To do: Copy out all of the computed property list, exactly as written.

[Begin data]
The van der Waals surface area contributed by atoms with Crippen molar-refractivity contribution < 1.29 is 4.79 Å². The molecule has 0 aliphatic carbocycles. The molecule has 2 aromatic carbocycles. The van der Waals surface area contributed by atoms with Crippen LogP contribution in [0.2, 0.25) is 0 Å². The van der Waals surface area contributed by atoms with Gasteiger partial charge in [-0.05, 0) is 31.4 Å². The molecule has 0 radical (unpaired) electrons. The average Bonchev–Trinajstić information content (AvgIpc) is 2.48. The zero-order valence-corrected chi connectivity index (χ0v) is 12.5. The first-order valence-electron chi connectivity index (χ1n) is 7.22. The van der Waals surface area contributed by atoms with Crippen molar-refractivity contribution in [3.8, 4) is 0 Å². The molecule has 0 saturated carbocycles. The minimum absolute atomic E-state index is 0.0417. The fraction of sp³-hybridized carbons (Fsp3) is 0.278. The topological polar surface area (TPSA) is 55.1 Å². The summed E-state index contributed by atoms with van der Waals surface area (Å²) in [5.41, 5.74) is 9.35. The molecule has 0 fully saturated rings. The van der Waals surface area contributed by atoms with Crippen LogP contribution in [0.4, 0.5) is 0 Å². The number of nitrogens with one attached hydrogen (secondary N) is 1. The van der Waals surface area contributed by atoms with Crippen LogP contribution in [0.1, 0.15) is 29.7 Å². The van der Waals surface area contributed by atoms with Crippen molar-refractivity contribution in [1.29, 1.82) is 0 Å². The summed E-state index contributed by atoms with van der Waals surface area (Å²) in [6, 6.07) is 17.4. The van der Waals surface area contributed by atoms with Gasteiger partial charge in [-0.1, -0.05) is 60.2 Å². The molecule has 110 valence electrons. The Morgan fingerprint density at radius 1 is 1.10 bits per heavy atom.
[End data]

The van der Waals surface area contributed by atoms with Crippen molar-refractivity contribution < 1.29 is 4.79 Å². The molecule has 0 aliphatic carbocycles. The molecule has 2 aromatic carbocycles. The van der Waals surface area contributed by atoms with Crippen LogP contribution in [0.2, 0.25) is 0 Å². The van der Waals surface area contributed by atoms with Gasteiger partial charge in [-0.05, 0) is 31.4 Å². The molecule has 0 radical (unpaired) electrons. The average Bonchev–Trinajstić information content (AvgIpc) is 2.48. The zero-order valence-corrected chi connectivity index (χ0v) is 12.5. The first-order valence-electron chi connectivity index (χ1n) is 7.22. The van der Waals surface area contributed by atoms with Crippen molar-refractivity contribution in [3.8, 4) is 0 Å². The molecule has 0 saturated carbocycles. The minimum absolute atomic E-state index is 0.0417. The fraction of sp³-hybridized carbons (Fsp3) is 0.278. The topological polar surface area (TPSA) is 55.1 Å². The summed E-state index contributed by atoms with van der Waals surface area (Å²) in [5.41, 5.74) is 9.35. The molecule has 0 fully saturated rings. The van der Waals surface area contributed by atoms with Crippen LogP contribution in [0.4, 0.5) is 0 Å². The number of nitrogens with one attached hydrogen (secondary N) is 1. The van der Waals surface area contributed by atoms with Crippen LogP contribution in [0.1, 0.15) is 29.7 Å². The van der Waals surface area contributed by atoms with Crippen molar-refractivity contribution in [1.29, 1.82) is 0 Å². The summed E-state index contributed by atoms with van der Waals surface area (Å²) in [6, 6.07) is 17.4. The van der Waals surface area contributed by atoms with Gasteiger partial charge in [-0.1, -0.05) is 60.2 Å². The molecule has 110 valence electrons. The Morgan fingerprint density at radius 1 is 1.10 bits per heavy atom.